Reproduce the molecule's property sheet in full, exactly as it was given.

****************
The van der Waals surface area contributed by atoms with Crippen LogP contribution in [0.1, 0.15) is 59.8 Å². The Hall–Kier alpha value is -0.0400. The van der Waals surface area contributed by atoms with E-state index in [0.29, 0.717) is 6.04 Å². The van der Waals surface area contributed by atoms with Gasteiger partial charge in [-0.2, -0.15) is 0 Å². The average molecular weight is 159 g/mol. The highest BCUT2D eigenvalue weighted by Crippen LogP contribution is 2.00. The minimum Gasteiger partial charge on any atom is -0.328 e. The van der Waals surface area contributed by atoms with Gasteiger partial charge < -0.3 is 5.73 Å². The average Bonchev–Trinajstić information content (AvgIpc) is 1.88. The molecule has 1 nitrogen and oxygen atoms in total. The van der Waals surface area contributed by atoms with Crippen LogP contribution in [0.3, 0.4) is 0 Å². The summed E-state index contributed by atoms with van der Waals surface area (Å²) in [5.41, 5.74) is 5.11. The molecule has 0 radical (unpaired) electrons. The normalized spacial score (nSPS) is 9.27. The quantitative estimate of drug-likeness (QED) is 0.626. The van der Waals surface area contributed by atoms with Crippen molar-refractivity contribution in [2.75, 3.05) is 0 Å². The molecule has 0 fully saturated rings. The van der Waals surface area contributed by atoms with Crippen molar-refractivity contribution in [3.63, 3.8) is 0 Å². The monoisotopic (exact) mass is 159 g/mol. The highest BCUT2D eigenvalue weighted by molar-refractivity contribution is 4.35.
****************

The van der Waals surface area contributed by atoms with Crippen LogP contribution in [0.1, 0.15) is 59.8 Å². The Hall–Kier alpha value is -0.0400. The van der Waals surface area contributed by atoms with E-state index in [0.29, 0.717) is 6.04 Å². The van der Waals surface area contributed by atoms with Gasteiger partial charge in [-0.2, -0.15) is 0 Å². The average molecular weight is 159 g/mol. The highest BCUT2D eigenvalue weighted by Crippen LogP contribution is 2.00. The minimum Gasteiger partial charge on any atom is -0.328 e. The van der Waals surface area contributed by atoms with Gasteiger partial charge < -0.3 is 5.73 Å². The average Bonchev–Trinajstić information content (AvgIpc) is 1.88. The molecule has 1 nitrogen and oxygen atoms in total. The van der Waals surface area contributed by atoms with Crippen LogP contribution in [0.3, 0.4) is 0 Å². The summed E-state index contributed by atoms with van der Waals surface area (Å²) in [5.41, 5.74) is 5.11. The molecule has 0 radical (unpaired) electrons. The normalized spacial score (nSPS) is 9.27. The quantitative estimate of drug-likeness (QED) is 0.626. The van der Waals surface area contributed by atoms with Crippen molar-refractivity contribution in [2.75, 3.05) is 0 Å². The molecule has 0 fully saturated rings. The van der Waals surface area contributed by atoms with Crippen molar-refractivity contribution in [3.63, 3.8) is 0 Å². The monoisotopic (exact) mass is 159 g/mol. The highest BCUT2D eigenvalue weighted by molar-refractivity contribution is 4.35.